the remainder of their lives within eyesight of Anna's hotel in
Anna and Neal Swanson had two children, Nina and Arthur. Neal adopted her first son, Elmer. In 1899 Anna suffered the loss of her husband of seven years when he fell from the Great Northern Railway trestle and died. With renewed determination, she set about raising three children and running her hotel.
Two years later in March of 1901 another huge set back:
With some insurance money Anna quickly bought lumber, and as soon as the embers cooled she rebuilt the hotel. Many of her boarders took a leave from the woods to help rebuild their home. In two months the hotel was back in full swing.
third time Anna began construction at once for a new building, this one
larger than the first two. By winter the
hotel was up and running once again.
This time she maintained a vacant lot on either side as a fire break.
As the valley gave way to dynamite, grubhoe and guts, many large prosperous farms developed around Silvana. Often farmers who employed large crews for haying, threshing, silo filling and pea vining would treat their crews to a tasty noon feast in the hotel's large dining hall.
Anna was always there to meet special needs. She continued running the hotel with no further crises until 1925, when after 31 years of service to the community she decided to hang up her apron and sold the hotel to the "Sons of Norway" for their lodge building, renamed "The Viking Hall."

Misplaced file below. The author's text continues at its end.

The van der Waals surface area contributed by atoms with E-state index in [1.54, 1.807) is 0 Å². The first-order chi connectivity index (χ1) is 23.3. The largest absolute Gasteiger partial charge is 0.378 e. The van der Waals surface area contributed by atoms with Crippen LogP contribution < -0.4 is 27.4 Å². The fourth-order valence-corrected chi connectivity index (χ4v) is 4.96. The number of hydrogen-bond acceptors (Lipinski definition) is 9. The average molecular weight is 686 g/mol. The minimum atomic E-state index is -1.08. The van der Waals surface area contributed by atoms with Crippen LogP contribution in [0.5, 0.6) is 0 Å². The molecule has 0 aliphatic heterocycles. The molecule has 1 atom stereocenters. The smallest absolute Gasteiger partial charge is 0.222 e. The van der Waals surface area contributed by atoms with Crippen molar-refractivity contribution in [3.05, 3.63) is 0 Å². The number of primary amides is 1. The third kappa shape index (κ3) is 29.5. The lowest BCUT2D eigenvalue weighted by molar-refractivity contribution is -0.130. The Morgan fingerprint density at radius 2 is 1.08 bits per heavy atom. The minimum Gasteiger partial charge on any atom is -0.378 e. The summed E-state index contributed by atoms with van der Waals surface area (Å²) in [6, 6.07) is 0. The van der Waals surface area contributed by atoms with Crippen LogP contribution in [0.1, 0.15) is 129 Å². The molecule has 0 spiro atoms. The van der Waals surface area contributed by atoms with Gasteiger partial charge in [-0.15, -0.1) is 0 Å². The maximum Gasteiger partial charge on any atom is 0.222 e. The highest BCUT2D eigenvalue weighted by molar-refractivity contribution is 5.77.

The lodge removed the partitions on the upper story and made it into a dancehall with a stage at one end. The lower portion continued as a dining hall and office space.
During the next 27 years the hall was frequently used for smorgasbords and Scandinavian dances. By 1952 it began to sway when 150 or more Norwegians began to dance the schottische and polka. In the interest of safety it was taken down and replaced with the present Viking Hall.
Upon retirement at age 60 Anna built a small house at the west end of Silvana and enjoyed another 20 years of traveling, visiting and entertaining old friends. She stayed active in the "Daughters of Norway, “and founded the Camilla-Collett Lodge No. 25 in Silvana.
With Anna's passing Jan. 1, 1946, just short of her 81st birthday, many heads were bowed in respect. Anna was known throughout the district for her hospitality and generosity. All her life she quietly performed many acts of charity, and it was said no worthy person was ever denied her assistance. The hardships of frontier life were cheerfully born by this witty, neighborly woman whose kindness and sympathy in the sickness and sorrow of others was typical of her early days. She was a woman of energy and talent, who was very influential in the early development of the social and cultural aspects of the Silvana community, leaving it a far better place than she found it sixty years earlier.
Note: Anna's brother, John O. Blacken, became proprietor of a hotel and general store in
Reference credits to:
Wilma Warner (grand-niece)
Mildred and Margaret Spoerhase (grand-nieces)
© 2010 Loren Kraetz, All Rights Reserved